Of course, he is right in saying that saying that “You do not have the right to full enrichment and reprocessing cycle under your control.” is “blatantly a violation of the NPT’s letter and spirit”. Letter certainly but not spirit. In anycase Iran’s insistence on building enrichment facilities without declaring it IAEA on the grounds that no nuclear material has been introduced falls in the same category. It is a violation of the spirit but not the letter of NPT.
    In any case all these discussions are purely academic. Iran, that is personal opinion, is fully engaged in acquiring the capabilities to build a nuclear explosive device short of actually building it and testing it. It has uranium production that is not under safeguards. It has undeclared enrichment facilities. From the operational experience gained form running the declared facilities, it can improve the working of the undeclared facilities to improve its efficiency and work out the bugs. It can work all related aspects of nuclear explosive devices, not involving nuclear material, since there is no AP.
    It can do all these in full understanding that it will have the support of some major countries-Brazil, South Africa, Russia and China for whatever reason- that will prevent any meaningful action being taken by UN.
    The only bright spot in the whole affair is what is sauce for the goose is sauce for gander as well. If any state or group of states take upon themselves to take some meaningful action against Iran, neither can Iran depend on any meaningful UN action against the other party. Till then Iran will merrily progress towards its intention to acquire nuclear explosive capabilities and then one day opt out of NPT citing national security reasons and then overtly declare its nuclear capabilities.

  38. Alan (History)

    Hass – just to correct/clarify what I said earlier, that Iran remains in non-compliance because of the lack of co-operation over the Alleged Studies.

    Iran had expected to have that non-compliance status lifted in Feb 2008 (as you allude to), as all aspects of the Work Plan excluding the Alleged Studies had been resolved to the IAEA’s satisfaction by then.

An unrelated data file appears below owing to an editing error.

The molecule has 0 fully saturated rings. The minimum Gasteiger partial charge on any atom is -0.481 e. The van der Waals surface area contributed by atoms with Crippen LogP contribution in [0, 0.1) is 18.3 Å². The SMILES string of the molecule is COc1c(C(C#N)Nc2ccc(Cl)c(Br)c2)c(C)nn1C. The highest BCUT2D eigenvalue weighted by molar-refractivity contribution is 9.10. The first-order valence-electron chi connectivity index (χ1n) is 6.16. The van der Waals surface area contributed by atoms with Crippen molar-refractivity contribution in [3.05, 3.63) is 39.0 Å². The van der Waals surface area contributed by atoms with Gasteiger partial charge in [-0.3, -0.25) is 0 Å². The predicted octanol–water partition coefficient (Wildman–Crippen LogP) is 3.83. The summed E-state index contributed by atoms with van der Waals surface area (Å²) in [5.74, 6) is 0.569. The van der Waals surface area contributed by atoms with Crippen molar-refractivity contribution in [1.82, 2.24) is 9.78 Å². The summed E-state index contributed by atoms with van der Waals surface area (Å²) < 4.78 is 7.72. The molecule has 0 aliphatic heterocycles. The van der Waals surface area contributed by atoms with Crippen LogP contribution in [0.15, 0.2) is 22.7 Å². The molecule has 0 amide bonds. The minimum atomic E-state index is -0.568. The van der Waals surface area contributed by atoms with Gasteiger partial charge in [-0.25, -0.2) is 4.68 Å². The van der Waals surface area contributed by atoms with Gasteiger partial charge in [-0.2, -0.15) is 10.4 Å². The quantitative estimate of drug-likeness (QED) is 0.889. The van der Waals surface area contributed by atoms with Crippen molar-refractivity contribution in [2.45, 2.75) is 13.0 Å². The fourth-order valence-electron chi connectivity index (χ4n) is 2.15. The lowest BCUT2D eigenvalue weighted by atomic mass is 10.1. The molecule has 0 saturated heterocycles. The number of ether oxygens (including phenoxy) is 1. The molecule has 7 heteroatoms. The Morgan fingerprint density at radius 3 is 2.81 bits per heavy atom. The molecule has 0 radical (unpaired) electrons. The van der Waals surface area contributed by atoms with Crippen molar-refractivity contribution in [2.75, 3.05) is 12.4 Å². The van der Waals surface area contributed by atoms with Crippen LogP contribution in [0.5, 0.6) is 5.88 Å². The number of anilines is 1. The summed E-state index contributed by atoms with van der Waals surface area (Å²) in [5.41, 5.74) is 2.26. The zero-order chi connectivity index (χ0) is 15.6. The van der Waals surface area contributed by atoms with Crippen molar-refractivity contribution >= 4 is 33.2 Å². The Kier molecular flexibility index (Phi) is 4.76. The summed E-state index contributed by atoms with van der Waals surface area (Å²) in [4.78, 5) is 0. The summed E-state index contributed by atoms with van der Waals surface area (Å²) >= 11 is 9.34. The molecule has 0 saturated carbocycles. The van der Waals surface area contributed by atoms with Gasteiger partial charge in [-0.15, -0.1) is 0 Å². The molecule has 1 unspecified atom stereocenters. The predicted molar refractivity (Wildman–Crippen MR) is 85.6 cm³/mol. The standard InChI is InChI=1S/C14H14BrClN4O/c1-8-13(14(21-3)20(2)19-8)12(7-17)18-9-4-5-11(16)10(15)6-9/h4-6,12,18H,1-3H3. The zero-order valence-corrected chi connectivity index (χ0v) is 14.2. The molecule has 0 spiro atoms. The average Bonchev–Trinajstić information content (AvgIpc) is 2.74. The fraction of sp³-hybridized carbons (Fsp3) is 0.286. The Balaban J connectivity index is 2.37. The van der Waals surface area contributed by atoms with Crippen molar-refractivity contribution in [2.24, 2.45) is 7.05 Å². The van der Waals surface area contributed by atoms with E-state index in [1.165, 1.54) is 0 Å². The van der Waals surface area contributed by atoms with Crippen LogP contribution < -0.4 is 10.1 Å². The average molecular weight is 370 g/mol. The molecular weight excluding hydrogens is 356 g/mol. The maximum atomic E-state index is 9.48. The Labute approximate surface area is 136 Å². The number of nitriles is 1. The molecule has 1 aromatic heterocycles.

Iran never considered the Alleged Studies to be an outstanding issue on the Work Plan, however the IAEA did. Hence the non-compliant status remained.

    In every report, the IAEA only attests to the non-diversion of declared nuclear materials. They never attest to the absence of undeclared nuclear material.

  39. FSB

    Balachandran says “It is a violation of the spirit but not the letter of NPT.”

    The powers that are uncomfortable with states violating the spirit (but not the letter) of the NPT are welcome to re-negotiate another treaty.

    Arguably, the US has more explicitly violated (even the letter of) the NPT [Article I at that!] by giving help to India a non-NPT state, than anything Iran has done.

    As I quoted above the US DNI has repeatedly said that the US IC assesses that Iran has made no decision to start nuclear weapons production.

    On the other hand Brazil has said explicitly that they want nukes, as late as last year.

    Even-handedness is what is missing.

    On that note, let us not forget which nation started the nuclear arms race in the middle east ~40 yrs ago, and which NPT member helped it and/or looked the other way when that occurred.

    Let’s talk sometime about violations of the spirit of the NPT, shall we?

  40. Arnold Evans (History)

    Jeffrey, the question is what do you want.

    1) Do you want Iran to sign the Additional Protocols and to provide assurances that it is not building a weapon?

    2) Do you want Iran to accept that it cannot be “nuclear weapons capable”?

    If what you want is 1), then Iran is willing to do that if its right to a nuclear program like that of Japan or Brazil is respected. If you’re willing to respect that right, then anything that gives both sides a pretext to get to the table and hammer out an agreement is good.

    If you want 2) well, you’re never going to get it. You will not get it with this deal, you will not get it without this deal, you will not get it with sanctions, you will not get it with military strikes.